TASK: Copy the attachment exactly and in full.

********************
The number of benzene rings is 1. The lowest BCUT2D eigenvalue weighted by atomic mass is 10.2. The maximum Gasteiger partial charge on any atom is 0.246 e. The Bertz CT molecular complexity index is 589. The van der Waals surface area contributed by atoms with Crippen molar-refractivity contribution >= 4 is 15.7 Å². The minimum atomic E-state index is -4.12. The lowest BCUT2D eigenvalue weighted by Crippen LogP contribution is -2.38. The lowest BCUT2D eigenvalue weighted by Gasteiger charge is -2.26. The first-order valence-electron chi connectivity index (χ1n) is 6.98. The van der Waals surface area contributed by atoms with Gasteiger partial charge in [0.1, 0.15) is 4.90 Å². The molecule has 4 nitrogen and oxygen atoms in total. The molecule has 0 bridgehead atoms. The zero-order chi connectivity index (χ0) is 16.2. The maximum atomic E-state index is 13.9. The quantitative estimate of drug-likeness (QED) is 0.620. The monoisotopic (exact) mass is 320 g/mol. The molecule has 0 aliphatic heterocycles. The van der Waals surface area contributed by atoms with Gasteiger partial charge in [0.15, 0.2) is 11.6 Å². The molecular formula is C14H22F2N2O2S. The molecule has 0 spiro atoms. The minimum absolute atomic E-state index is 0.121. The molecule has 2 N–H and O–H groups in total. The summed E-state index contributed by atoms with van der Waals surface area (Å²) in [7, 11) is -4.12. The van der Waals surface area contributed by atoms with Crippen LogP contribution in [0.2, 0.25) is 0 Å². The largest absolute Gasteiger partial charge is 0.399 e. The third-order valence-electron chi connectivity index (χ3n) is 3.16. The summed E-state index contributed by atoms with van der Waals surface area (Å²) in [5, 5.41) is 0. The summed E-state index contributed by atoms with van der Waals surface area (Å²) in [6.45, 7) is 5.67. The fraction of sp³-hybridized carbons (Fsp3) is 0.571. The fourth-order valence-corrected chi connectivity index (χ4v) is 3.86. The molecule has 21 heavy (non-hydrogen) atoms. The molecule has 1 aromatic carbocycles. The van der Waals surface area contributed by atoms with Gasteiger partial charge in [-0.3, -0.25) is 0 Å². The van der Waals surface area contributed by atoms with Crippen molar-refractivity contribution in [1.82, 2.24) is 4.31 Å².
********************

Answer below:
The number of benzene rings is 1. The lowest BCUT2D eigenvalue weighted by atomic mass is 10.2. The maximum Gasteiger partial charge on any atom is 0.246 e. The Bertz CT molecular complexity index is 589. The van der Waals surface area contributed by atoms with Crippen molar-refractivity contribution >= 4 is 15.7 Å². The minimum atomic E-state index is -4.12. The lowest BCUT2D eigenvalue weighted by Crippen LogP contribution is -2.38. The lowest BCUT2D eigenvalue weighted by Gasteiger charge is -2.26. The first-order valence-electron chi connectivity index (χ1n) is 6.98. The van der Waals surface area contributed by atoms with Gasteiger partial charge in [0.1, 0.15) is 4.90 Å². The molecule has 4 nitrogen and oxygen atoms in total. The molecule has 0 bridgehead atoms. The zero-order chi connectivity index (χ0) is 16.2. The maximum atomic E-state index is 13.9. The quantitative estimate of drug-likeness (QED) is 0.620. The monoisotopic (exact) mass is 320 g/mol. The molecule has 0 aliphatic heterocycles. The van der Waals surface area contributed by atoms with Gasteiger partial charge in [0.15, 0.2) is 11.6 Å². The molecular formula is C14H22F2N2O2S. The molecule has 0 spiro atoms. The minimum absolute atomic E-state index is 0.121. The molecule has 2 N–H and O–H groups in total. The summed E-state index contributed by atoms with van der Waals surface area (Å²) in [7, 11) is -4.12. The van der Waals surface area contributed by atoms with Crippen LogP contribution in [0.2, 0.25) is 0 Å². The largest absolute Gasteiger partial charge is 0.399 e. The third-order valence-electron chi connectivity index (χ3n) is 3.16. The summed E-state index contributed by atoms with van der Waals surface area (Å²) in [5, 5.41) is 0. The summed E-state index contributed by atoms with van der Waals surface area (Å²) in [6.45, 7) is 5.67. The fraction of sp³-hybridized carbons (Fsp3) is 0.571. The fourth-order valence-corrected chi connectivity index (χ4v) is 3.86. The molecule has 21 heavy (non-hydrogen) atoms. The molecule has 1 aromatic carbocycles. The van der Waals surface area contributed by atoms with Gasteiger partial charge in [-0.3, -0.25) is 0 Å². The van der Waals surface area contributed by atoms with Crippen molar-refractivity contribution in [1.82, 2.24) is 4.31 Å².